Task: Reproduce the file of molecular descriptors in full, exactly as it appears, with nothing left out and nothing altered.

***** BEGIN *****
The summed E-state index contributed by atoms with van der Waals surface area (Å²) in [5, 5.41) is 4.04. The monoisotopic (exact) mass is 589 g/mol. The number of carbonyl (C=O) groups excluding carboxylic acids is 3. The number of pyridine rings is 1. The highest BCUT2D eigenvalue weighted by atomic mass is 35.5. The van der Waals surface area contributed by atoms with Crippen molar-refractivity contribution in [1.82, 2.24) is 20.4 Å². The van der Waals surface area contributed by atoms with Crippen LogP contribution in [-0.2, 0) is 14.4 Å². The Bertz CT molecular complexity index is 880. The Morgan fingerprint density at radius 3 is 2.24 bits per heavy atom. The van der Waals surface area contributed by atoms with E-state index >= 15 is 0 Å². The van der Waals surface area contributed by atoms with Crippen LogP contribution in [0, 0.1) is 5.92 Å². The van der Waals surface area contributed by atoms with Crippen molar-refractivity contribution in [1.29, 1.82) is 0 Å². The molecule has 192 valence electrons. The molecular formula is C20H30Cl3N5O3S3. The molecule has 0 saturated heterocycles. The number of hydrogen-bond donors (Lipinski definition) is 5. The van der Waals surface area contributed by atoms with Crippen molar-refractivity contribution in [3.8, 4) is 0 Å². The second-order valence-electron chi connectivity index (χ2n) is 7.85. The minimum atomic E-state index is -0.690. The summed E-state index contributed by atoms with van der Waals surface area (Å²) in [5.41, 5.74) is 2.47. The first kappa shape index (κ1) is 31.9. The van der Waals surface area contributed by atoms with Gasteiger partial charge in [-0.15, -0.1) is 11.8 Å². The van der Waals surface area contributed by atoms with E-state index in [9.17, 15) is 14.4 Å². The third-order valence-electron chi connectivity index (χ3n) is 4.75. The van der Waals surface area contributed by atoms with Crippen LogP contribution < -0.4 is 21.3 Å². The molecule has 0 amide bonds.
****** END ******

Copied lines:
The summed E-state index contributed by atoms with van der Waals surface area (Å²) in [5, 5.41) is 4.04. The monoisotopic (exact) mass is 589 g/mol. The number of carbonyl (C=O) groups excluding carboxylic acids is 3. The number of pyridine rings is 1. The highest BCUT2D eigenvalue weighted by atomic mass is 35.5. The van der Waals surface area contributed by atoms with Crippen molar-refractivity contribution in [1.82, 2.24) is 20.4 Å². The van der Waals surface area contributed by atoms with Crippen LogP contribution in [-0.2, 0) is 14.4 Å². The Bertz CT molecular complexity index is 880. The Morgan fingerprint density at radius 3 is 2.24 bits per heavy atom. The van der Waals surface area contributed by atoms with E-state index >= 15 is 0 Å². The van der Waals surface area contributed by atoms with Crippen LogP contribution in [0, 0.1) is 5.92 Å². The van der Waals surface area contributed by atoms with Crippen molar-refractivity contribution in [1.29, 1.82) is 0 Å². The molecule has 192 valence electrons. The molecular formula is C20H30Cl3N5O3S3. The molecule has 0 saturated heterocycles. The number of hydrogen-bond donors (Lipinski definition) is 5. The van der Waals surface area contributed by atoms with Crippen molar-refractivity contribution in [3.8, 4) is 0 Å². The second-order valence-electron chi connectivity index (χ2n) is 7.85. The minimum atomic E-state index is -0.690. The summed E-state index contributed by atoms with van der Waals surface area (Å²) in [5.41, 5.74) is 2.47. The first kappa shape index (κ1) is 31.9. The van der Waals surface area contributed by atoms with Gasteiger partial charge in [-0.15, -0.1) is 11.8 Å². The van der Waals surface area contributed by atoms with E-state index in [9.17, 15) is 14.4 Å². The third-order valence-electron chi connectivity index (χ3n) is 4.75. The van der Waals surface area contributed by atoms with Crippen LogP contribution < -0.4 is 21.3 Å². The molecule has 0 amide bonds.